Designer Jake Evill has created a 3D-printed cast concept that is more flexible and wearer-friendly than traditional plaster cast for break and fracture patients,
The design is dubbed the Cortex Exoskeleton and could potentially provide more structured support for broken limbs while also being lighter, stronger, and more convenient than existing traditional plaster casts.
Traditional plaster casts are usually made of a substance that, when mixed with water, solidifies around a skin of bandages.
Evill’s Cortex Exoskeleton concept addresses those factors of traditional casts' lack of waterproof ability by using advanced 3D printing techniques. An X-ray of the break is combined with a 3D scan of the limb, and then a custom sleeve is printed, complete with extra “membrane” structuring around the exact point of the injury.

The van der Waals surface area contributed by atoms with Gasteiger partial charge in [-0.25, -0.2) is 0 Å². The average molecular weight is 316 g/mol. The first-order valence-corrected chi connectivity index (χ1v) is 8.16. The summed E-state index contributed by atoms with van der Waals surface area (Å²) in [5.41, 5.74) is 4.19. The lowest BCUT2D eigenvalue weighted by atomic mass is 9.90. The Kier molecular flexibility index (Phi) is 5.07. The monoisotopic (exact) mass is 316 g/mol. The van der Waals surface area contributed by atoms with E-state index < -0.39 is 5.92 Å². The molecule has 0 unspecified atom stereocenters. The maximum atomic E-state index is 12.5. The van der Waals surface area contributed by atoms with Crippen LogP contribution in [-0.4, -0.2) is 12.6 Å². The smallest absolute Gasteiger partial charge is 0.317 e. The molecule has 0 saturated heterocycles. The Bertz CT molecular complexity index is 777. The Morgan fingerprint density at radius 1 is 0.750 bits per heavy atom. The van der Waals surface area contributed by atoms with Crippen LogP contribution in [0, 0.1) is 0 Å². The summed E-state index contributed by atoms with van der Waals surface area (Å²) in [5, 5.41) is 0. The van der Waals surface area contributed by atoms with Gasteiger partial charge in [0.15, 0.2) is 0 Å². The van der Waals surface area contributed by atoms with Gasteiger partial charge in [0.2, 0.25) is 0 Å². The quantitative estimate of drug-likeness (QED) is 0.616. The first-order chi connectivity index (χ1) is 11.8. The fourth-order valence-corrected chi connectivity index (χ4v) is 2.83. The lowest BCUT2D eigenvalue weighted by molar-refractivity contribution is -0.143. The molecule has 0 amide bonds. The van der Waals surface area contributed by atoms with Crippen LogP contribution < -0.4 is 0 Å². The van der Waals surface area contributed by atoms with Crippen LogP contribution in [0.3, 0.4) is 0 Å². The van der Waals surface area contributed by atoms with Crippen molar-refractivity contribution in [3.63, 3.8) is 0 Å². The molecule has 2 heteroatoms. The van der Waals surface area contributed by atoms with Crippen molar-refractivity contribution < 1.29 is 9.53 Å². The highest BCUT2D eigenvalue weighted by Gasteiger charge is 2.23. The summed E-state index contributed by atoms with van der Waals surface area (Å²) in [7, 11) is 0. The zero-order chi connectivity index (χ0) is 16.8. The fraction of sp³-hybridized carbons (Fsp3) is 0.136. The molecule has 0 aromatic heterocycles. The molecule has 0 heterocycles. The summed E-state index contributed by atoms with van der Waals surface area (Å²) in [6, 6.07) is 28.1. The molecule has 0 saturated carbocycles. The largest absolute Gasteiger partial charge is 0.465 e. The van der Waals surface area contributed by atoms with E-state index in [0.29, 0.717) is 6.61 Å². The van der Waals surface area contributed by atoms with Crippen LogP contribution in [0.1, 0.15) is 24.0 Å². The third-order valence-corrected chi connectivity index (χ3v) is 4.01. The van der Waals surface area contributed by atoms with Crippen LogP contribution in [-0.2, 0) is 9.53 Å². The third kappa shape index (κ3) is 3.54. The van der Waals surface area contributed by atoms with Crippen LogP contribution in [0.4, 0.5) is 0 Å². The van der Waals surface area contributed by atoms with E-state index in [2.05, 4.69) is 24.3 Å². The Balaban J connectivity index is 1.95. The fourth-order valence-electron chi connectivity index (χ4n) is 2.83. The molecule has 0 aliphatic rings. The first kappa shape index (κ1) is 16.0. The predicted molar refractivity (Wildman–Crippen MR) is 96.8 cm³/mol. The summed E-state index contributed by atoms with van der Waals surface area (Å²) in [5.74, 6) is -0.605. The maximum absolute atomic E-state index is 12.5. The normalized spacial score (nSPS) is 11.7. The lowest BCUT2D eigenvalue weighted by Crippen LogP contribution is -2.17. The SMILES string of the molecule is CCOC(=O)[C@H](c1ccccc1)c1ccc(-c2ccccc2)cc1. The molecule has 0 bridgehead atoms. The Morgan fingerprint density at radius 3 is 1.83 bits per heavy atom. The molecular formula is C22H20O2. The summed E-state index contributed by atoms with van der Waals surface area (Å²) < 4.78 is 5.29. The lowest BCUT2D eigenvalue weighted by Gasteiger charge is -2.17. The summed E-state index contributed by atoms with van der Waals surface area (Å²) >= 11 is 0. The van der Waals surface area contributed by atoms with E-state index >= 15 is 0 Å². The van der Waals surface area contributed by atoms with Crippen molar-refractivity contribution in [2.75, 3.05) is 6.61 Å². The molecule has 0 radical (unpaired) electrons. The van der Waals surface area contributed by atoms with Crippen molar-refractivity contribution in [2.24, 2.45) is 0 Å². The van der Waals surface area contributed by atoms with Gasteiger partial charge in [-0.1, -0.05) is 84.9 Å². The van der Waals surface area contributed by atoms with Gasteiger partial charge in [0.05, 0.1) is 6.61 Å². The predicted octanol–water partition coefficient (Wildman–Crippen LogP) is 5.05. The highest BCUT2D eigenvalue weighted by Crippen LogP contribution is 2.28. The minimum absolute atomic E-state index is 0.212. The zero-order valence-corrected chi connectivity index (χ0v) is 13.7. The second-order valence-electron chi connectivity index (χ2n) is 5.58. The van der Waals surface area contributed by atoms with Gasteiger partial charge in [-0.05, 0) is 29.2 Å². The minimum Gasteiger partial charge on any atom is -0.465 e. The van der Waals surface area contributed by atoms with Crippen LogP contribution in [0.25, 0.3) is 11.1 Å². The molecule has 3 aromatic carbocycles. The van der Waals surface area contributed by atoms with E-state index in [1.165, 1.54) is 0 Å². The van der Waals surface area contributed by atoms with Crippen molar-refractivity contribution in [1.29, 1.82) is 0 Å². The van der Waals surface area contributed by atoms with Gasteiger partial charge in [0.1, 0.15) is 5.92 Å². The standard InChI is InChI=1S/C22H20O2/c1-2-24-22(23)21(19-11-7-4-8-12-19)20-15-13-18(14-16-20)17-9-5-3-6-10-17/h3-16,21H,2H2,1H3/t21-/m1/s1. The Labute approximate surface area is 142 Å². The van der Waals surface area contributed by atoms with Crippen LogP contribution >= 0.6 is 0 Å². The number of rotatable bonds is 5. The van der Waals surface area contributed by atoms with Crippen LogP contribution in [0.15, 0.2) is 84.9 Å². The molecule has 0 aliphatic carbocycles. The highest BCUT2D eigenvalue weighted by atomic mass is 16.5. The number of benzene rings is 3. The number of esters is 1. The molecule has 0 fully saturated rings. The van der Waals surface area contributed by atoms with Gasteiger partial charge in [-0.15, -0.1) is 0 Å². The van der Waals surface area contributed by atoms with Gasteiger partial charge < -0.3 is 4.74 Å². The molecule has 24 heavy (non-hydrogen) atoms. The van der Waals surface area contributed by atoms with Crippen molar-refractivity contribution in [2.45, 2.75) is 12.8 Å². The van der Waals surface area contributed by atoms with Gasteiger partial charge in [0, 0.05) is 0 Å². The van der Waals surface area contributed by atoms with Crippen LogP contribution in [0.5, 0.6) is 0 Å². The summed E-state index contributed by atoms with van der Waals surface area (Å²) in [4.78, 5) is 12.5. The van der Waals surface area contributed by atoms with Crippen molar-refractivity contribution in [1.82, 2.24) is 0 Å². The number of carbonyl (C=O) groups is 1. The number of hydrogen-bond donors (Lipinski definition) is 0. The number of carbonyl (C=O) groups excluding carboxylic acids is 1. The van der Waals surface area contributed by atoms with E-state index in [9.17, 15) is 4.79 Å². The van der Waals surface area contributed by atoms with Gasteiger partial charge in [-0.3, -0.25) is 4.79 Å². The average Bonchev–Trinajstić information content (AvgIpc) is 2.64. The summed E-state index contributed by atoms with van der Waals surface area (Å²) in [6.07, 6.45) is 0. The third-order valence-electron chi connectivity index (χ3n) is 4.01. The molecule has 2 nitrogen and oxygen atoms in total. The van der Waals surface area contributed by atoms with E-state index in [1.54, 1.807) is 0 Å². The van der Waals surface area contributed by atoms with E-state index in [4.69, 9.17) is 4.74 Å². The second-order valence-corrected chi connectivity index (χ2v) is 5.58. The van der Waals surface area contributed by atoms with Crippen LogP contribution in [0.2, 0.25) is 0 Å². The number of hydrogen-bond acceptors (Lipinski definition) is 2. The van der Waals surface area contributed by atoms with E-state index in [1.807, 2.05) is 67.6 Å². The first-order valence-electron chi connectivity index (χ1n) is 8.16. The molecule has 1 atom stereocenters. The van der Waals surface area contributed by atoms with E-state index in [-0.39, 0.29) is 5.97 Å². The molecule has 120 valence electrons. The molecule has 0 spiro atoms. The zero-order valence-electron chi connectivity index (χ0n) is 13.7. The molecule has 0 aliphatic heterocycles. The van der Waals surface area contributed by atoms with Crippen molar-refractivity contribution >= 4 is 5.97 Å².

The cast is left hinged and unfastened, so that it can be fitted around the wearer and then snapped shut, using integrated fasteners. Even when closed, however, the limb is still open to washing – and the cast itself is waterproof – while also being slim enough that a regular shirt sleeve will fit over it.
The nylon structure would take some time to print, roughly three hours it’s estimated, from the algorithmically-calculated CAD plans, but once produced would immediately be durable; that’s unlike existing casts, which demand a period of up to three days to set fully solid.